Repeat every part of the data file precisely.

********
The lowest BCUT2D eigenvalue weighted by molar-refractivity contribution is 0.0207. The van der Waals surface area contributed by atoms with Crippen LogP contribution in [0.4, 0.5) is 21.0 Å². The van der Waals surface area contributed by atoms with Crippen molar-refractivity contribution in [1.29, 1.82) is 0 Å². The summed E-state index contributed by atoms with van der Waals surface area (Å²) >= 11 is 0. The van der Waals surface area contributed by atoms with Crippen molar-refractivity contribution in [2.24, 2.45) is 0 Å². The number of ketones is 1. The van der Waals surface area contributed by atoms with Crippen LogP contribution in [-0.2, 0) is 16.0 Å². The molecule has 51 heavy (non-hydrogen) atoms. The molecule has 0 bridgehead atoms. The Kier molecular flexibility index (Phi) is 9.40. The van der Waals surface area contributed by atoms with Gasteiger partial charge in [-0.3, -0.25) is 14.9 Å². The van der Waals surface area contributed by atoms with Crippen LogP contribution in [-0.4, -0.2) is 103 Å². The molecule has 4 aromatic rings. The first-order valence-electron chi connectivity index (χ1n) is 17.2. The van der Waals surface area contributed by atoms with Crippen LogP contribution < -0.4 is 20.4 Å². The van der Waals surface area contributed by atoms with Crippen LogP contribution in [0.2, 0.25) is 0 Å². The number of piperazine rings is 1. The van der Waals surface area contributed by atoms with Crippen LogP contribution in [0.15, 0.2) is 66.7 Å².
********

The lowest BCUT2D eigenvalue weighted by molar-refractivity contribution is 0.0207. The van der Waals surface area contributed by atoms with Crippen LogP contribution in [0.4, 0.5) is 21.0 Å². The van der Waals surface area contributed by atoms with Crippen molar-refractivity contribution in [1.29, 1.82) is 0 Å². The summed E-state index contributed by atoms with van der Waals surface area (Å²) >= 11 is 0. The van der Waals surface area contributed by atoms with Crippen molar-refractivity contribution in [2.24, 2.45) is 0 Å². The number of ketones is 1. The van der Waals surface area contributed by atoms with Crippen LogP contribution in [-0.2, 0) is 16.0 Å². The molecule has 51 heavy (non-hydrogen) atoms. The molecule has 0 bridgehead atoms. The Kier molecular flexibility index (Phi) is 9.40. The van der Waals surface area contributed by atoms with Gasteiger partial charge in [-0.3, -0.25) is 14.9 Å². The van der Waals surface area contributed by atoms with Crippen LogP contribution in [-0.4, -0.2) is 103 Å². The molecule has 4 aromatic rings. The first-order valence-electron chi connectivity index (χ1n) is 17.2. The van der Waals surface area contributed by atoms with Crippen LogP contribution < -0.4 is 20.4 Å². The van der Waals surface area contributed by atoms with Crippen LogP contribution in [0.2, 0.25) is 0 Å². The number of piperazine rings is 1. The van der Waals surface area contributed by atoms with Crippen LogP contribution in [0.15, 0.2) is 66.7 Å².